Uncomfortable. Threatened. Panicked. Even scared. We should be uncomfortable when it comes to baptism. We should be panicking when we really think about the power that is release by the Almighty when His Spirit comes to action in our lives. We should be even more scared when God drops down on us with the Holy Spirit.
The power released in the Spirit of God is a theme through today’s readings.
In Genesis it has to do with how God releases his word and spirit to cause creation out of chaos. It has to do with the power of the Spirit that brings order out of total chaotic disorder.
The book of Acts tells of a point in time when Paul comes to Ephesus. There is some feeling that there was not power released in Baptism. Paul seeks to know the source of the Baptism. When he discovers that it has not been in the Name of Jesus, he understands why there is no power. He then baptizes in Jesus name and things happen. Dramatic stuff starts. Things get into action.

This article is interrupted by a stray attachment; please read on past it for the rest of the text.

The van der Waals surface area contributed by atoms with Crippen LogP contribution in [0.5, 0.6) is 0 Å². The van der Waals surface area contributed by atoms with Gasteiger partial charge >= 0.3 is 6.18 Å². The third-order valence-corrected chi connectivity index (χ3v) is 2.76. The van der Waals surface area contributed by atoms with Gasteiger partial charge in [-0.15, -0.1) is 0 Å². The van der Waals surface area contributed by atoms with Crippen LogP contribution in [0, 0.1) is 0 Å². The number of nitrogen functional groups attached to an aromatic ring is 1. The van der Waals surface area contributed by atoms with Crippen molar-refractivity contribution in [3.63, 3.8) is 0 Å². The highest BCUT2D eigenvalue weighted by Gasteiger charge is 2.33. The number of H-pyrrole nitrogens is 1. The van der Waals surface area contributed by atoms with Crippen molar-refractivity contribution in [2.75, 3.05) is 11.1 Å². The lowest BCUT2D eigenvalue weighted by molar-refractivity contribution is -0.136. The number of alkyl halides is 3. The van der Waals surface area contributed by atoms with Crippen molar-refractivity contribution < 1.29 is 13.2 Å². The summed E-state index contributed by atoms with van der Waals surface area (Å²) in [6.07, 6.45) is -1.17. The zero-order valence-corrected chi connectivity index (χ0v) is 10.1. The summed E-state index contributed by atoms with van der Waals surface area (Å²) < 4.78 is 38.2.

At the Baptism of Jesus at the River Jordan, God’s spirit is released — and things happen. The heavens are ripped apart and God’s spirit comes down. God speaks. Now things start to happen — people are healed, people are raised from the dead, and sinners repent and sins are forgiven. Eventually, the most dramatic of all — Jesus rises from the dead signaling the beginning of a new age — an age in which death has not the last word.
Does that make you panic?? Does that all raise up feelings of insecurity?? Maybe it should!! Think about it!! What kind of power has to be released to create order out of the chaos? What kind of power has to be released to begin to change lives and conquer death? It has to be dramatic. For just think of the power it takes to bring order out of the chaos of three kids with cabin fever and three days inside without school? What kind of power does it take to create even a little order in the chaos of the work place? Or in the after effects of a storm? Or even the daily trials we face?